While South Africa’s decision should be condemned, nothing much is likely to come of such condemnation. Treaties are a product of state consent and it follows that withdrawal is equally a unilateral act of the state. Even if an argument could be advanced against such unilateralism, the process is still a political one which rests almost entirely with the political class, at least in imperfect democracies. South Africa’s move is likely to embolden other African countries to commence similar processes. South Africa is Africa’s biggest economy and the AU’s largest member contributor. It is also arguably one of Africa’s better-off imperfect democracies. For these reasons, it is often the case in continental affairs that other African countries hold on to their cards until South Africa plays after which they emerge from their cocoons and play theirs in more or less similar fashion. With the possible exception of ‘righteous’ Botswana and perhaps Mauritius that considers itself African only when the situation suits it, the possibility that other African countries will follow South Africa’s lead on the ICC cannot be ruled out. In light of such possibility, how then does Africa assure its citizens that the fight against impunity as is entrenched in its founding instrument is still top of its agenda, if at all it ever was?
A case currently before the Constitutional Court of Uganda is providing an interesting test for how far courts can go in protecting basic human rights. Human rights are rights inherent to all human beings. Every person is equally entitled to them without discrimination. They are interrelated, interdependent and indivisible.
Universal human rights are often guaranteed by law through treaties and various sources of international law which generally oblige governments to respect, protect and fulfill human rights and fundamental freedoms of individuals or groups.
Apart from international obligations, countries have various ways of entrenching human rights. Most contemporary constitutions entrench basic human rights. Such constitutions include the 1996 Constitution of South Africa and the 2010 Kenyan Constitution. Likewise, the 1995 Constitution of Uganda contains the Bill of Rights that guarantees fundamental freedoms and basic rights including the rights to health and to life.
The imminent mass exodus from the ICC by African member states: A turning point for justice in Africa?Posted: 26 May, 2016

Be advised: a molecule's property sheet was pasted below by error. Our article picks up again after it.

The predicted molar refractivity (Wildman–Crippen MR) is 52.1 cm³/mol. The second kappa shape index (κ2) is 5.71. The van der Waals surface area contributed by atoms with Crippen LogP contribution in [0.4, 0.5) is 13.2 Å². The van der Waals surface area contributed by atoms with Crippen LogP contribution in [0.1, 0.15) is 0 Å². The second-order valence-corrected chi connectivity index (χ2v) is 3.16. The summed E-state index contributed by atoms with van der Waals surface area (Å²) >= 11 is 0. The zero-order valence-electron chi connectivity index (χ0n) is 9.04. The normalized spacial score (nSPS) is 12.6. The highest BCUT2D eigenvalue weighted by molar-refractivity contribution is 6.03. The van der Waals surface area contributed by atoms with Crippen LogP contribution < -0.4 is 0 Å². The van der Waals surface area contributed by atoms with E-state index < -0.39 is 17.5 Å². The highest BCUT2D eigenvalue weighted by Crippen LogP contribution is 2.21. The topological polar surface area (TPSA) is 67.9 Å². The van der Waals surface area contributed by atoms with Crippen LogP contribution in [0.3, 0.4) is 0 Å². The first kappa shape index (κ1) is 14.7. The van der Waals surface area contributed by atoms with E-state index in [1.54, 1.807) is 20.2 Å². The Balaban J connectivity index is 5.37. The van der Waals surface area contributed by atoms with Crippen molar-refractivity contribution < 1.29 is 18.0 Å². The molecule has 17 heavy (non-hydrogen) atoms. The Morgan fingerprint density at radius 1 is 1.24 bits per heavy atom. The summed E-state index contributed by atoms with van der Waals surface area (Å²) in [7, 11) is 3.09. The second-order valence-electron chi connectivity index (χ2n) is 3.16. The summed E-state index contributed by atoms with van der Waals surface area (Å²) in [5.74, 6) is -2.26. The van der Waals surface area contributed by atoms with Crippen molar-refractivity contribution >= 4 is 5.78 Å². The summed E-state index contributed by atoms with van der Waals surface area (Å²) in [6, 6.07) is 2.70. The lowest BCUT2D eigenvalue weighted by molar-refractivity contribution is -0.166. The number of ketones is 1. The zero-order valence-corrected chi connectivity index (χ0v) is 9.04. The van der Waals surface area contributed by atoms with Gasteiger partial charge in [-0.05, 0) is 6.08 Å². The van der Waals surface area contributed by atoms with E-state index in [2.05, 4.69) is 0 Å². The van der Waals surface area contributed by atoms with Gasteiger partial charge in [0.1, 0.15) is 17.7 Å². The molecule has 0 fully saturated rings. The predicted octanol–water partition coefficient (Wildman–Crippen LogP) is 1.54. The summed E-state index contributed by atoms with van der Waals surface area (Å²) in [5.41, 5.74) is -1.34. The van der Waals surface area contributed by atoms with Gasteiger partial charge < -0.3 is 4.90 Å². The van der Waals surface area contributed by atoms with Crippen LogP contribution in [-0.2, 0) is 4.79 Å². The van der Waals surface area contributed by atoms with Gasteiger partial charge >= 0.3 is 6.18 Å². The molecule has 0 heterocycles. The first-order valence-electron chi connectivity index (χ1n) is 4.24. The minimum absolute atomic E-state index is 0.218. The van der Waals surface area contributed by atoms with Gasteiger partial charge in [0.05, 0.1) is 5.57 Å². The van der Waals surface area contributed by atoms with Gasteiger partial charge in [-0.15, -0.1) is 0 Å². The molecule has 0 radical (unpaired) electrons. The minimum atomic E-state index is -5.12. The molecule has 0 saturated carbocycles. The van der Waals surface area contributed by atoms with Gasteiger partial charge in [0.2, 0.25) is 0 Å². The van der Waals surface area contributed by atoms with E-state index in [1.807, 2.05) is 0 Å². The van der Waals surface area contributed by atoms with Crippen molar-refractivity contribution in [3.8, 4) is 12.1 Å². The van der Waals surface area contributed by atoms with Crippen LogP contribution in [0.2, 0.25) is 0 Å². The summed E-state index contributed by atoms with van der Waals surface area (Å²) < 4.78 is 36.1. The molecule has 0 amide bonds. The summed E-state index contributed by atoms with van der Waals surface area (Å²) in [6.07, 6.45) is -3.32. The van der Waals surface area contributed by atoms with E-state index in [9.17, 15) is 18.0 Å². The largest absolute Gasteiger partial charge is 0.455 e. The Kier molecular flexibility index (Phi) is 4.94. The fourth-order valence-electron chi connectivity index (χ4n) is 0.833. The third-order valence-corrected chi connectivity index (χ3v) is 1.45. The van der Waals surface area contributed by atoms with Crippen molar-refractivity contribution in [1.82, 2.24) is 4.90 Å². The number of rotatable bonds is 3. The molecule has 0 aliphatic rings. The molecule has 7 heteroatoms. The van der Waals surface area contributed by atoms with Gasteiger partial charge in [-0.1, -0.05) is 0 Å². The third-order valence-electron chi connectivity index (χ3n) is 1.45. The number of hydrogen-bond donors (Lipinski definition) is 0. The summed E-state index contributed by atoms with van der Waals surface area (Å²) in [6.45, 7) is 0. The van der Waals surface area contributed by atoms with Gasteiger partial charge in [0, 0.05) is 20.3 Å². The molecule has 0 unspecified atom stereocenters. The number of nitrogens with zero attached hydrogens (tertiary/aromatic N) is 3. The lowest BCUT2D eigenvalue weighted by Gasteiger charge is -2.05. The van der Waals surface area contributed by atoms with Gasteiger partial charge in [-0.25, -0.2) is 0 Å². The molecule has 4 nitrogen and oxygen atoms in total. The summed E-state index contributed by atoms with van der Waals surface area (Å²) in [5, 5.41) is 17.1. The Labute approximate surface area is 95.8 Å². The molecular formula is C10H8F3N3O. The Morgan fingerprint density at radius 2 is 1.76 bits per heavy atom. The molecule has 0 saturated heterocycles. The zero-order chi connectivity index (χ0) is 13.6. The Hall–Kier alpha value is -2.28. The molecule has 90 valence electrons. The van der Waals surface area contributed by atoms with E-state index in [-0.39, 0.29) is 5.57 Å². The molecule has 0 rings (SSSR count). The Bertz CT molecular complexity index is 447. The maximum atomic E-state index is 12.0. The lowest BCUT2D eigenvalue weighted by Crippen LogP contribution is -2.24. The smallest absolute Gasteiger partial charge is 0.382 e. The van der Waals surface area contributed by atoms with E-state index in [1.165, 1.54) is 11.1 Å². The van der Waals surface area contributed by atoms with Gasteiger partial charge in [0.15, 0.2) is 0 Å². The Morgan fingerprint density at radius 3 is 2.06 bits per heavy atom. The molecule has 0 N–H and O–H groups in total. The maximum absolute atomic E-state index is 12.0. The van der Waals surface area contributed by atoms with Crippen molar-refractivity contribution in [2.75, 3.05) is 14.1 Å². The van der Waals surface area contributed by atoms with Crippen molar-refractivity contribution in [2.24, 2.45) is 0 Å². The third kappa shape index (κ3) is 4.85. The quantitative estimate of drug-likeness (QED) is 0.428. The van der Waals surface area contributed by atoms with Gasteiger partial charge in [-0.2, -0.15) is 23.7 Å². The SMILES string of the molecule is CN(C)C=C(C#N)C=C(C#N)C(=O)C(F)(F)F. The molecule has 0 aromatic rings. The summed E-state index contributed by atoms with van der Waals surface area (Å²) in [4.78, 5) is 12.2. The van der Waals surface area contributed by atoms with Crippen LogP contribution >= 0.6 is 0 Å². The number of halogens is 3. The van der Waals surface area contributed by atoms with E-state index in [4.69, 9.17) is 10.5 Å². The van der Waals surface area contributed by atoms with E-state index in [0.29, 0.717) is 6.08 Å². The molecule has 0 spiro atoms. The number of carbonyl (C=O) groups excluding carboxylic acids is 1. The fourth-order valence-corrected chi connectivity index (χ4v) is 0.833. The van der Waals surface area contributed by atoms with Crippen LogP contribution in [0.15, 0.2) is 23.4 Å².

Author: Thabang Mokgatle
Candidate Attorney, Rushmere Noach Incorporated, Port Elizabeth, South Africa
This post originally appeared on LinkedIn.
After several months of reading headlines, scholarly articles and opinion pieces about the International Criminal Court (ICC) and its alleged anti-Africa agenda, news that Senegal had taken a decision to prosecute former Chadian leader Hissène Habré for, amongst others, crimes against humanity was welcomed.
Implementing the international law principle of universal jurisdiction, the Extraordinary African Chambers (EAC) were opened in Senegal in 2013, giving the domestic courts of the country the authority to try the former leader for war crimes committed in Chad from 1982 to 1990. Universal Jurisdiction, and particularly the jurisdiction of the EAC allows for the African member State to prosecute persons responsible for international crimes, irrespective of whether they are a former or sitting Head of State. As Thulasizwe Simelane of ENCA News aptly puts it, the trial is “‘one small step for a country (Senegal) and one giant leap for the continent” .The move is indeed revolutionary for Africa. Revolutionary because one need only refer to media headlines to deduce that the gripe African leaders have with the ICC is underscored by its persistent ‘targeting’ of African leaders in office.
Respecting the rights of urban refugees in East Africa through a human rights approach to urbanisationPosted: 7 September, 2015
The city is the new refugee camp…
~ International Rescue Committee
Article 1 of the 1951 United Nations (UN) Convention relating to the Status of Refugees (1951 Convention) defines refugee as ‘a person who is outside his or her country of nationality or habitual residence due to a well-founded fear of persecution base on race, religion, nationality, membership of a particular social group or political opinion and is unable or unwilling to avail him or herself of the protection of that country or to return there for fear of persecution’. Due to contextual issues, article 1 of the 1969 Organisation for African Unity’s Convention Governing the Specific Aspects of Refugee Problems in Africa (1969 OAU Convention) added a second paragraph to the 1951 Convention to incorporate people that have been displaced due to liberation wars and internal upheavals.
Meanwhile, there is no internationally recognised definition for urban refugees. However, the Refugee Consortium of Kenya (RCK) defines an urban refugee as a refugee who satisfies the international requirements for obtaining a refugee status and has self-settled in a city or town. Recent decades have experienced rapid population growth with most cities witnessing urban sprawl. The United Nations High Commissioner for Refugees (UNHCR) reported in 2009 that an estimated 58 percent of the world’s 10.5 million refugees now reside in cities.
Despite it being mostly rural region, UN Habit has projected that Sub-Saharan Africa and for that matter countries in Eastern Africa will have more than half of its population residing in urban areas by 2026. Characteristically, there has been increasing flow of refugees to urban areas in this region too. According to official UNHCR 2015 statistics, four Eastern African countries (Kenya, Uganda, Tanzania and Ethiopia) host more than 1.5 million refugees. These refugees are mostly from 9 countries (Somalia, South Sudan, Sudan, Uganda, Ethiopia, Eritrea, Rwanda, Burundi and DR Congo).